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  • A New Species of Humanities:The Marvelous Progeny of Humanism and Postmodern Theory
  • Doryjane Birrer (bio)

My research and teaching fields are firmly rooted in the present, but as I work through certain vexed conceptions of the human/humane, reciprocal challenges posed by humanism and postmodern theory, and how all of this might relate to the future of the humanities, I want to play around with a premodern-postmodern connection that's a bit out of my field. I'm going to start with medieval monsters—specifically, medieval werewolves. The fourteenth-century Middle English romance William of Palerne tells the story of an heir to the Spanish throne, Alphonse, who has been bewitched into werewolf form by his stepmother. He is a friendly werewolf. A helpful werewolf. A benevolent werewolf. In short, a humane werewolf, in both senses of the term humane outlined by Raymond Williams in Keywords: he is possessed—as those instinct-driven werewolves of horror films like The Wolf Man are not—of "human nature," of "human reason." And he is also humane in the later sixteenth-century sense of being "kind, gentle, courteous, [and] sympathetic" (148). He rescues the eponymous young hero, is sorrowful when William leaves him, and later becomes a sort of lupine protector to him. William, in fact, characterizes the werewolf midway through the narrative as being of "man's kind" (ll. 2505–6) [End Page 217] and, near the end of the tale, he declares that the wolf has more human nature than William himself and the king of Spain combined (l. 4123).

This conception of the werewolf as more human than beast—in fact more human than two humans, and nobility at that—is an intriguing one, given that the classical conception of the human as defined against beasts or monsters was only just beginning its shift toward the late medieval/early Renaissance conception of humanity as conceptualized in relation to divinity (Williams 149).1 Perhaps that's what makes this romance an unsettling tale: when a werewolf can be a compassionate and humane friend, and a parent can be a malevolent and inhumane enemy, how can "humanity" be identified or persuasively characterized within bodies that would be recognizably "human"? This question brings me to my second, postmodern example, from season four (1999–2000) of Joss Whedon's cult television series Buffy the Vampire Slayer. This season marks the entrance into Buffy's world of the Initiative: the blinkered, diabolical U.S. paramilitary agency ostensibly dedicated to capturing, de-fanging, and destroying all monsters, but more covertly involved in using them for torturous—in fact, I'll say inhumane—experiments.2 So when Buffy's season four lover Riley Finn, secretly a high-ranking Initiative commander and all around government yes-man, captures a werewolf whom his Initiative cohorts then proceed, as ordered, to torture, it should be business as usual. And yet this particular werewolf is Buffy's friend Oz and Riley's own student from his day job as a university teaching assistant. In fact, for a good three seasons, Oz has been one of the most humane characters on the show. I mean humane again as in benevolent and compassionate (vide Williams), but to continue highlighting the human/beast slippage, I'll turn to the initial and interestingly abstract OED definition of humane as "[c]haracterized by such behaviour or disposition towards others as befits a man" (emphasis mine). In any case, Riley's military "us versus them" mentality is severely challenged, as he is disturbed to discover how increasingly blurred are the boundaries between us and them, human and monster—and ultimately, given the methods and objectives of the Initiative, human and humane.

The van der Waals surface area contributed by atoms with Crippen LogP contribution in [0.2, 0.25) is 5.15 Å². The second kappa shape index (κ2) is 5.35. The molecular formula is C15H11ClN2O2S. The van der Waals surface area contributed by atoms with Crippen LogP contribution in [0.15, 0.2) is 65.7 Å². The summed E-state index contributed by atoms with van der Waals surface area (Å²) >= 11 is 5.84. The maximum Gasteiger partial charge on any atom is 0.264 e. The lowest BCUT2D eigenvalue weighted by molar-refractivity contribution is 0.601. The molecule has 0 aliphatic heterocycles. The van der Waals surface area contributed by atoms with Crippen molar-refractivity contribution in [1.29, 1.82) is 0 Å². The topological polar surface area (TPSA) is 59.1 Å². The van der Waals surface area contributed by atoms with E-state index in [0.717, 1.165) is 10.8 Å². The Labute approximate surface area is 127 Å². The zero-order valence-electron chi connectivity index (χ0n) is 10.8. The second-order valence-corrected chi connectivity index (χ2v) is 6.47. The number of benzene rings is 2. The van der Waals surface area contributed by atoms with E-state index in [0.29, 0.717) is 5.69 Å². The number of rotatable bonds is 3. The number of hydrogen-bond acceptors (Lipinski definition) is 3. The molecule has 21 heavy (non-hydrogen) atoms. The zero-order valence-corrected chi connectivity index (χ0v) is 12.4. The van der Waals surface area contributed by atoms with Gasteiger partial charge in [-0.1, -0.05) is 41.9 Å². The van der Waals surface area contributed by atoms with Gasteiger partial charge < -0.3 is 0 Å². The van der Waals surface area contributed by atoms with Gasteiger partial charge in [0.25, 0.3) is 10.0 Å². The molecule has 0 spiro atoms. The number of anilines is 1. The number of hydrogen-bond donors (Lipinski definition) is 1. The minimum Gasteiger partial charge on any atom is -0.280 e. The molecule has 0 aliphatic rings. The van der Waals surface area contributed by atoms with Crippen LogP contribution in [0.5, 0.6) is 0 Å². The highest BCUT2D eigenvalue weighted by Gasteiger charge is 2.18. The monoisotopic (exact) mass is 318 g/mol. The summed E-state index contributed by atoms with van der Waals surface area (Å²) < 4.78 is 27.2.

Granted, William of Palerne still relies on pretty clear distinctions between the "good" characters and the "bad" despite its humane werewolf,3 and Buffy continually pits her white-hatted "Scooby gang" against each season's unequivocal "Big Bads" despite the show's student werewolf, a scant handful of more or less harmless (if not altogether benign) demons, [End Page 218] and a couple of vampires with souls. Although I can't be so exhaustively circumspect as to try to address every potential loophole in...


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pp. 217-245
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